Companies often get around this requirement by writing the position's requirements to specifically match the H1B candidate's resume. The odds of getting another candidate with the exact same skill set are astronomical. I have witnessed this practice in person.

Comment: Re:Allow me to respond from the perspective of an (Score 4, Insightful) 614 614

There's a poster downthread who talks about how legal laws will bow to economic forces and that this cannot be stopped. That poster is right--this process CANNOT be stopped.

I can't disagree with this statement more. Business is about competition. Companies play these games because if they don't, their competitors will. If you make it illegal, and enforce it, the competitive landscape remains level. Everyone's costs go up. Sure, the costs will get passed on to the consumer. However, the company won't lose business, or market share won't be impacted.

The only downside is the risk of imported "goods" (I use this term loosely as it could be a service as well) from a competitor based overseas. We saw this in the manufacturing sector in the past. However, I'm not sure that would apply to other fields.

Comment: Re:I would spend as much money as I could (Score 1) 557 557

Then I would build a green house for hydroponics and grow my own food and weed.

That reminds me, houses don't have solariums anymore. Not one of those crappy things they used to attach to Burger Kings. A proper room to put plants. I want one of those.

Comment: Re:Toilets NOT in the bathroom (Score 1) 557 557

Toilets belong in an entirely separate room, protected by a door. Two doors would be better - one going to the hallway, another to the shower/bath/sink.

Because whatever idiot came up with the idea of having your toothbrush, comb, shaving gear exposed to the same air as your toilet had never heard of germs or fluid dynamics.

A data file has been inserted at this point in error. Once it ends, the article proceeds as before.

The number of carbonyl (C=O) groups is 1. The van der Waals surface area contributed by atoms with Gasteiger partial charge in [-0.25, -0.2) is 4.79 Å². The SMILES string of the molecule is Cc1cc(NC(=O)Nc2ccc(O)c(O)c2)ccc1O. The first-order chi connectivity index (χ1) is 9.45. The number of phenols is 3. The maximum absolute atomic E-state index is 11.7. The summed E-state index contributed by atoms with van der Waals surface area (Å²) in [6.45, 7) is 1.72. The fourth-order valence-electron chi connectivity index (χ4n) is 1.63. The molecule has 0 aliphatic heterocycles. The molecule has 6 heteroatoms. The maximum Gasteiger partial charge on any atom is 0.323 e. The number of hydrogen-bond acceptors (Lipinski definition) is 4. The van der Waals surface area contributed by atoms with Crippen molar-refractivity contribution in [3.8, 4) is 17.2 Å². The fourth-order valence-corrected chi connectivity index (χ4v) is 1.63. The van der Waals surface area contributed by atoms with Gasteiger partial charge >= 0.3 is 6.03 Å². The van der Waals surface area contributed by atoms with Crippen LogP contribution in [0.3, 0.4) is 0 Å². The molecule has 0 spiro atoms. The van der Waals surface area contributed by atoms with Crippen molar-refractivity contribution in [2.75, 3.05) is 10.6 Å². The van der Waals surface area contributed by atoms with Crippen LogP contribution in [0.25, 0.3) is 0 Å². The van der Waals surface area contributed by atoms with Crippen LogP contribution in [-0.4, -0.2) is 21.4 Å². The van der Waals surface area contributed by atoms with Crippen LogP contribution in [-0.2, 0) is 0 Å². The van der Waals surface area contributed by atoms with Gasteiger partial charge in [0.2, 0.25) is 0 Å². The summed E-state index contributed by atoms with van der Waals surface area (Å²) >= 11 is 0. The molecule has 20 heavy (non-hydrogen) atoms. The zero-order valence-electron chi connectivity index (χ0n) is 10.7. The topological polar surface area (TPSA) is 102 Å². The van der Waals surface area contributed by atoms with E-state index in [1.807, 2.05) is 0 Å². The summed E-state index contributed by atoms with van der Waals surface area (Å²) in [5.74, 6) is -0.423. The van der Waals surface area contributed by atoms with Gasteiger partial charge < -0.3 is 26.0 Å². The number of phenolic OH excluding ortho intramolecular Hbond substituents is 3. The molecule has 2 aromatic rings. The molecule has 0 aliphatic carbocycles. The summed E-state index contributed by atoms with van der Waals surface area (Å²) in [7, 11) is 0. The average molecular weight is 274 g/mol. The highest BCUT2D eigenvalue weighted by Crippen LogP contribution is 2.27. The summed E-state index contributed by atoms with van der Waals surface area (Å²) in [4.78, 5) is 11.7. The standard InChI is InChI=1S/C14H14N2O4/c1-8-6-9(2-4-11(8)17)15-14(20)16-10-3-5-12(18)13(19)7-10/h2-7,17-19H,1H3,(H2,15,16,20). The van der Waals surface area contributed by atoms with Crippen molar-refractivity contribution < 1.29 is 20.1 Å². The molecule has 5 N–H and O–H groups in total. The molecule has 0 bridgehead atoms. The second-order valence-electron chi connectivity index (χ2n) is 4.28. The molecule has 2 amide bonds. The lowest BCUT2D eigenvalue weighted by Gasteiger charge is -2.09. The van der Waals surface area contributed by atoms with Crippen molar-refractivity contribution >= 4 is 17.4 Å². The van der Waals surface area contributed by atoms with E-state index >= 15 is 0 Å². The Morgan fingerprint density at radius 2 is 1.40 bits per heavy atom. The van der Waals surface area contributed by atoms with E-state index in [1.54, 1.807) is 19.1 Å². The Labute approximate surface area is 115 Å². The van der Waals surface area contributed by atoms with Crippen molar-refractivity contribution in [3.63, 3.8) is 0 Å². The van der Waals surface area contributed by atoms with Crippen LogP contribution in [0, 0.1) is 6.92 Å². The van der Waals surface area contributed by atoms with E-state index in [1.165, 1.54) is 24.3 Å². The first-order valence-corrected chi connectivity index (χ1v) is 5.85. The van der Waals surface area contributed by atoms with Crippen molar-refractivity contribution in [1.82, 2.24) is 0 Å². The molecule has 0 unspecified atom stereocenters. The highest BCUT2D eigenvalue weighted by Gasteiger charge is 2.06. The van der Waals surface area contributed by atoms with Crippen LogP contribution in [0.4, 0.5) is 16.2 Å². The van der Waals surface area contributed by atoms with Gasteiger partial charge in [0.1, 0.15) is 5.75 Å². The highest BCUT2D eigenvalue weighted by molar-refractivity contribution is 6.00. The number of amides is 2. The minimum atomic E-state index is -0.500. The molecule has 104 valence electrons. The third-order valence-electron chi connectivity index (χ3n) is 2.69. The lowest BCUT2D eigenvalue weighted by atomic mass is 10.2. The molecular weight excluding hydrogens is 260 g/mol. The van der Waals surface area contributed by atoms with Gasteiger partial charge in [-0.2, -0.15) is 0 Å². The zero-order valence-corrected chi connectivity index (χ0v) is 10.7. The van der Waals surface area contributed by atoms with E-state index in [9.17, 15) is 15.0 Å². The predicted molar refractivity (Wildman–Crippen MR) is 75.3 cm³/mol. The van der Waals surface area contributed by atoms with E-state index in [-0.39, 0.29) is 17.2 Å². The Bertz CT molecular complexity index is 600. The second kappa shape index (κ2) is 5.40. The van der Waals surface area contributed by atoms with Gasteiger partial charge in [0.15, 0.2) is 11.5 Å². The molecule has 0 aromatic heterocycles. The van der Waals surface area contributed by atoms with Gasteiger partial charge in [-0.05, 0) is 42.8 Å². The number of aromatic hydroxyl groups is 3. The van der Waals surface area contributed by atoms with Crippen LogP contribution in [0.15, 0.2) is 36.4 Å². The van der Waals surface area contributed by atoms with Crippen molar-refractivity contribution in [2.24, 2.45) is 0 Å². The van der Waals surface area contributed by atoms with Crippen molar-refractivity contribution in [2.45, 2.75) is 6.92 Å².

There should be a name for this room. I know! A water closet!

Comment: Re:Energy Conservation (Score 1) 557 557

Phase change drywall. Like this stuff, called "ThermalCore" from National Gypsum:


I don't know why it hasn't been commercialized yet (they've been stewing on it for years, and some places in Europe already have it), but it sure seems like a good way to make use of the latent heat of wax.

I believe it isn't approved in the US over concerns with fire safety. Something about lining your walls with hydrocarbons doesn't sit well with some people...

They probably just have to do some demonstrations that prove it isn't more flammable than traditional drywall.

Comment: Heating and Cooling (Score 5, Informative) 557 557

I would try to get my heating and cooling costs as low as possible. Something similar to the Passivhaus standard. I might not be strict to the standard if the cost benefit becomes too extreme. I would probably also use some sort of geothermal system as well.

When the power goes out, it would be nice to have some sort of battery backup and/or renewable source of electricity on hand. I also like the EPA certified wood stoves that are now available, like those made by Quadra-fire. They're much more efficient than old fashioned stoves, and don't require electricity. However, their output is likely too high for a house that meets the Passivhaus standard.

What can I say, I work in the energy field. Saving energy is fun to me.

Algebraic symbols are used when you do not know what you are talking about. -- Philippe Schnoebelen